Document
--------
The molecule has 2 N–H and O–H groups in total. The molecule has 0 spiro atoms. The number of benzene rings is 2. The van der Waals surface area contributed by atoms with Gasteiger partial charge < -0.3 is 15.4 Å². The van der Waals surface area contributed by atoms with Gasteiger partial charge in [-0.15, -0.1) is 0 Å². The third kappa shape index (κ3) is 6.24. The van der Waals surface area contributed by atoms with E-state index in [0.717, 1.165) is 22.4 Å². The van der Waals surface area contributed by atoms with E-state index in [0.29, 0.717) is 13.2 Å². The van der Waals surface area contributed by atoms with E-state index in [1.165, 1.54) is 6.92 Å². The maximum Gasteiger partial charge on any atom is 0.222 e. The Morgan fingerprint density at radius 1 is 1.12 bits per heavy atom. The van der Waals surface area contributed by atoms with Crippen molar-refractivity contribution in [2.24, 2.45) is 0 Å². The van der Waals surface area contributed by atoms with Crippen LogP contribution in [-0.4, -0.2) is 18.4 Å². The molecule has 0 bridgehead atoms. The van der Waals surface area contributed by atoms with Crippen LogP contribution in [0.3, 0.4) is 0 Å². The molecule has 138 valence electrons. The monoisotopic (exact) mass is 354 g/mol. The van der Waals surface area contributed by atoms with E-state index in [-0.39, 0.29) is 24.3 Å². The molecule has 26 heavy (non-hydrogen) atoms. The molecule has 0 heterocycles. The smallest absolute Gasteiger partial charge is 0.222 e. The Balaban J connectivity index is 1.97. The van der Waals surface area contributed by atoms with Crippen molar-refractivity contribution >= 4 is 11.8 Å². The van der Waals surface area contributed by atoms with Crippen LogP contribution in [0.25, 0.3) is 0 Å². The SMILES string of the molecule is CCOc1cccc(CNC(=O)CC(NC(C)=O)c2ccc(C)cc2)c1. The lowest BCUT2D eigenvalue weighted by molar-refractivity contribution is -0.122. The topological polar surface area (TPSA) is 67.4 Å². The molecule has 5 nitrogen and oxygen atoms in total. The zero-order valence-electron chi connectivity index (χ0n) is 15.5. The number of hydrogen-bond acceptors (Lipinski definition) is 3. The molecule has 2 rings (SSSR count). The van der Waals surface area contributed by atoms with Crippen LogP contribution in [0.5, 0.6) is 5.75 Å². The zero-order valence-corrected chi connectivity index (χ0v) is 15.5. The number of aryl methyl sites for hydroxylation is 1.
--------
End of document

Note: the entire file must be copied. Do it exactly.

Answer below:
The molecule has 2 N–H and O–H groups in total. The molecule has 0 spiro atoms. The number of benzene rings is 2. The van der Waals surface area contributed by atoms with Gasteiger partial charge < -0.3 is 15.4 Å². The van der Waals surface area contributed by atoms with Gasteiger partial charge in [-0.15, -0.1) is 0 Å². The third kappa shape index (κ3) is 6.24. The van der Waals surface area contributed by atoms with E-state index in [0.717, 1.165) is 22.4 Å². The van der Waals surface area contributed by atoms with E-state index in [0.29, 0.717) is 13.2 Å². The van der Waals surface area contributed by atoms with E-state index in [1.165, 1.54) is 6.92 Å². The maximum Gasteiger partial charge on any atom is 0.222 e. The Morgan fingerprint density at radius 1 is 1.12 bits per heavy atom. The van der Waals surface area contributed by atoms with Crippen molar-refractivity contribution in [2.24, 2.45) is 0 Å². The van der Waals surface area contributed by atoms with Crippen LogP contribution in [-0.4, -0.2) is 18.4 Å². The molecule has 0 bridgehead atoms. The van der Waals surface area contributed by atoms with Crippen LogP contribution in [0.3, 0.4) is 0 Å². The molecule has 138 valence electrons. The monoisotopic (exact) mass is 354 g/mol. The van der Waals surface area contributed by atoms with E-state index in [-0.39, 0.29) is 24.3 Å². The molecule has 26 heavy (non-hydrogen) atoms. The molecule has 0 heterocycles. The smallest absolute Gasteiger partial charge is 0.222 e. The Balaban J connectivity index is 1.97. The van der Waals surface area contributed by atoms with Crippen molar-refractivity contribution >= 4 is 11.8 Å². The van der Waals surface area contributed by atoms with Crippen LogP contribution in [0.25, 0.3) is 0 Å². The SMILES string of the molecule is CCOc1cccc(CNC(=O)CC(NC(C)=O)c2ccc(C)cc2)c1. The lowest BCUT2D eigenvalue weighted by molar-refractivity contribution is -0.122. The topological polar surface area (TPSA) is 67.4 Å². The molecule has 5 nitrogen and oxygen atoms in total. The zero-order valence-electron chi connectivity index (χ0n) is 15.5. The number of hydrogen-bond acceptors (Lipinski definition) is 3. The molecule has 2 rings (SSSR count). The van der Waals surface area contributed by atoms with Crippen LogP contribution in [0.5, 0.6) is 5.75 Å². The zero-order valence-corrected chi connectivity index (χ0v) is 15.5. The number of aryl methyl sites for hydroxylation is 1.